Last year, the Christmas tree checkmated all others around the world and was awarded the honour of most beautiful tree in Europe. Like a queen in a royal blue dress and silver cloak, the Christmas tree took on a chess theme. Nestled between the Cathedral Bell Tower and Gediminas’ Tower, and guarded by rows of pawns, the Christmas tree caught the attention of the whole world.
Its theme perfectly reflected the connection between modern life and history – chess was a popular game among the nobility and the rulers of the Grand Duchy of Lithuania when Vilnius was first founded.
The Christmas tree of 2018 reminded everyone about the passing of time. It featured a stylised clock that could be seen from the Cathedral Bell Tower as well as an unforgettable sight on the ground – you could tell the time by looking at the lights of the Christmas tree. Moving clock gear-snowflakes pulsated at the pace of the respective clock gear and stopped briefly every 15 minutes, while the Christmas tree itself flashed every hour, corresponding with the time of day. It was also named among world’s the top ten most beautiful trees.
The Christmas tree sheltered the entire Christmas village under its cloak of 70,000 bulbs and 900 decorations, creating a cosy atmosphere. The Christmas tree’s purple colour was a bold choice, as it is not normally a popular colour for Christmas decorations in Lithuania. A winning combination! This Christmas tree was recognised as the most beautiful in Europe.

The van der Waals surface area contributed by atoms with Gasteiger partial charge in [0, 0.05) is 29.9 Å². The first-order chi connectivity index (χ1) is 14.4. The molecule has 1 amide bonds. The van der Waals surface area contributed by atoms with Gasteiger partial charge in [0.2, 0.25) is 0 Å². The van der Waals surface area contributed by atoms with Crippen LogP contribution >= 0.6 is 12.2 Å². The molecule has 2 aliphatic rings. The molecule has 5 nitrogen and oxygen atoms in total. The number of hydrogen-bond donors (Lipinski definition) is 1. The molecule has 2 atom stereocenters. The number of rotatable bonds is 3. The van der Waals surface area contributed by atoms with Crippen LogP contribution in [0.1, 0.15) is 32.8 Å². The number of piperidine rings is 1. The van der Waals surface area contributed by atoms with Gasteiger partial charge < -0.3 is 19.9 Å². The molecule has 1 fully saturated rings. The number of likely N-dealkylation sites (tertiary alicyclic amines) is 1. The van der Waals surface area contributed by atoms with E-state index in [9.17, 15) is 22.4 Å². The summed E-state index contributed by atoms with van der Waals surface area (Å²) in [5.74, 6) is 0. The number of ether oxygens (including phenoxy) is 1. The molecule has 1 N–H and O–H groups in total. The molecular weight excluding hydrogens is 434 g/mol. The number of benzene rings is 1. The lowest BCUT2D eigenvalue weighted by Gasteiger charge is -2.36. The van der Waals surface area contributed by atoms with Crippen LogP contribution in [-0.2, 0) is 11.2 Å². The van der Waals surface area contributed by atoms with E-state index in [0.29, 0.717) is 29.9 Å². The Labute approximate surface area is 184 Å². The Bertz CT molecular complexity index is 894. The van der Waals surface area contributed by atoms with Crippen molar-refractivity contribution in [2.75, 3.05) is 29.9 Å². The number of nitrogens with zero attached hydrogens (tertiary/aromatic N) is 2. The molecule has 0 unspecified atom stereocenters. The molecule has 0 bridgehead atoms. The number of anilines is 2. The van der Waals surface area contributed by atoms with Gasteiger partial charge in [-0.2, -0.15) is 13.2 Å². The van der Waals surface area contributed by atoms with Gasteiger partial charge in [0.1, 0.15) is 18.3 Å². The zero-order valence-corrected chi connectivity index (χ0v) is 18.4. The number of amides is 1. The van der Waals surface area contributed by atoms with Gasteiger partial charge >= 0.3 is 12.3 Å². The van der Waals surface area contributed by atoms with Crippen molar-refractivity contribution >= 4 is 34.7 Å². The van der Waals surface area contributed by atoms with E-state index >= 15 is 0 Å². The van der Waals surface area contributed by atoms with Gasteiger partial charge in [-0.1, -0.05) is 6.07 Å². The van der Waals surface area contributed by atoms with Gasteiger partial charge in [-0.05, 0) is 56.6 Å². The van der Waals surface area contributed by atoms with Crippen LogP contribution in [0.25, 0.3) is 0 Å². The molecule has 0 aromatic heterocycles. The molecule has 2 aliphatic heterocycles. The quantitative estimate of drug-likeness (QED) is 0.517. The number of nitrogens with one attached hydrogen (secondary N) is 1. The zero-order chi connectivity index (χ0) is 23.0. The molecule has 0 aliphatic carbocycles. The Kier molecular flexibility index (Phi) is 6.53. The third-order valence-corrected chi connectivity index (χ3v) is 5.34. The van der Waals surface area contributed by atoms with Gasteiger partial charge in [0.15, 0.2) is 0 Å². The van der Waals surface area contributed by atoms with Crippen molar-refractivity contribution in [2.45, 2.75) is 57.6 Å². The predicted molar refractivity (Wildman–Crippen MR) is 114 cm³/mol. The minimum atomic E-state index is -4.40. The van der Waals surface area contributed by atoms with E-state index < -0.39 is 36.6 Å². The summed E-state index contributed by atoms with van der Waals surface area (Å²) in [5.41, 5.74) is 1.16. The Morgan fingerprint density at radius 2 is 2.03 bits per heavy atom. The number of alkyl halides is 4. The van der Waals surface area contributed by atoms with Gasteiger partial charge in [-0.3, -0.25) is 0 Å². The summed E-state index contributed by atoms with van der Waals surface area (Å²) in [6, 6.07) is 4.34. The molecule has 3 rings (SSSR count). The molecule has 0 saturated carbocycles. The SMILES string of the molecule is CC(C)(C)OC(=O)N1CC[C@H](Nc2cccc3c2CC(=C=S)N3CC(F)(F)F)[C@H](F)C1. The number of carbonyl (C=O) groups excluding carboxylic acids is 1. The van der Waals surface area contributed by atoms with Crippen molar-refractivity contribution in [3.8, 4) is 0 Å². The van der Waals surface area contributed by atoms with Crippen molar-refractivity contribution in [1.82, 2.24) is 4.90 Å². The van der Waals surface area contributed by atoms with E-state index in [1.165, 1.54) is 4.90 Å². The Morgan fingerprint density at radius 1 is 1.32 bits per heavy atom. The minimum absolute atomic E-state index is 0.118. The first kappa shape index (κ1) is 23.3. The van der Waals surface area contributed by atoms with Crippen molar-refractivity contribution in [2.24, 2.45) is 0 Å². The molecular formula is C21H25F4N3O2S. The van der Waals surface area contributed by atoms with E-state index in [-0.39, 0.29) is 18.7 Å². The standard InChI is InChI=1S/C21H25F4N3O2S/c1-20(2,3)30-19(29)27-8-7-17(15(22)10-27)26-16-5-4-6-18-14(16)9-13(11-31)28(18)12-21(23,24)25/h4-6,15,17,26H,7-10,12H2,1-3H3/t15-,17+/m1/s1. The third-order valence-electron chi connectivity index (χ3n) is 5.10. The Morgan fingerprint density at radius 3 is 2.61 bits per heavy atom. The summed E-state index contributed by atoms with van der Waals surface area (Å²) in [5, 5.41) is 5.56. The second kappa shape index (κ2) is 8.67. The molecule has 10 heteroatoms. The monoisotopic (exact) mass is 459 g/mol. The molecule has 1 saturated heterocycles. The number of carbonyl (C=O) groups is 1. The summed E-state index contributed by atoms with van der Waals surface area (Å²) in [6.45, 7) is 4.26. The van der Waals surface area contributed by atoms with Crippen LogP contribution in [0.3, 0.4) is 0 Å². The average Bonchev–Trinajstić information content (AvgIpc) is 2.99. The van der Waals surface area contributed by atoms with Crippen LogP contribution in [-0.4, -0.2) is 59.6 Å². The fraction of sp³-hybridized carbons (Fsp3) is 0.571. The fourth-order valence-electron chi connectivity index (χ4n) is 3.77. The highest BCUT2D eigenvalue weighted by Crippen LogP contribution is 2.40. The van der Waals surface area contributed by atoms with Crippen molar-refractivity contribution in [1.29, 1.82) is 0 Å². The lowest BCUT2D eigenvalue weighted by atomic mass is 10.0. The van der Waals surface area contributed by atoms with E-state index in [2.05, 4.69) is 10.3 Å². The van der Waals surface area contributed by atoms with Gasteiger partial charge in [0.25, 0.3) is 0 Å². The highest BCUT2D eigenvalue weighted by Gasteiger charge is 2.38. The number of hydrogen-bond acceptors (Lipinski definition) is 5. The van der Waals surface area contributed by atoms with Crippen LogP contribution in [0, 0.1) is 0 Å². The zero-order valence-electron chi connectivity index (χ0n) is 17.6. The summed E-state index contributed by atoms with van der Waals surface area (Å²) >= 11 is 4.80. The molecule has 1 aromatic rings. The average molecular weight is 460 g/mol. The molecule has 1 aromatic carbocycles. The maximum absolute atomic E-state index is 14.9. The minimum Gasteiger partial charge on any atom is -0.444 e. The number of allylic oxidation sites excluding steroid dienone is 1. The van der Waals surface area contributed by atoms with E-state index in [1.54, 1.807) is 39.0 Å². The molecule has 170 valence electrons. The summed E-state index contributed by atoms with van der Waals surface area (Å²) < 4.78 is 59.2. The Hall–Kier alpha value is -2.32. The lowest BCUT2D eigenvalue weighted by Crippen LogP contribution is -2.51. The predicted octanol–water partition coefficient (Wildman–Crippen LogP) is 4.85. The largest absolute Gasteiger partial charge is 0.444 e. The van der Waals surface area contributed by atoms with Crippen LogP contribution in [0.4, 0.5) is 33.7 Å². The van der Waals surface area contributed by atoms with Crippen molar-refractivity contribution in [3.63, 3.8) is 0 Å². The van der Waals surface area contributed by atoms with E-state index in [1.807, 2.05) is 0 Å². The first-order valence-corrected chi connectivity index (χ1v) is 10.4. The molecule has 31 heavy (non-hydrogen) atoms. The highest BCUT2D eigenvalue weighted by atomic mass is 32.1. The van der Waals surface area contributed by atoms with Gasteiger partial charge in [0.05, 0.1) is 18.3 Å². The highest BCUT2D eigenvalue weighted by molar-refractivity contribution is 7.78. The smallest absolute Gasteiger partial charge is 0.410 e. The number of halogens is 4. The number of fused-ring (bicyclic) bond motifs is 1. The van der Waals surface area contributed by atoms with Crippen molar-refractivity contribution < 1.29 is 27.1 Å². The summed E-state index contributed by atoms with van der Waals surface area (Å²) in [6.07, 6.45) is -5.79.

It almost seemed as though the emerald Christmas tree, hiding under a shimmering cloak of 50,000 bulbs, was floating above Cathedral Square. The tree itself was 27 metres tall and the total width of its composition was 50 metres. The entire Christmas village shone bright and the unique tree captivated the world – it appeared on The Huffington Post’s list of the world’s most beautiful trees.
This was the first Christmas tree in Vilnius where you could go inside and enjoy listening to Lithuanian fairy tales. The Christmas tree invited people to remember this magical season during their childhood and imagine a cosy fairy tale house. Snow-covered roofs, cosy lights illuminating windows and even a balcony reflected the main theme – the world is one home. The Guardian and The Huffington Post put the Christmas tree on their lists of the most beautiful Christmas trees in the world, and the original idea was copied by other cities around the world the following year.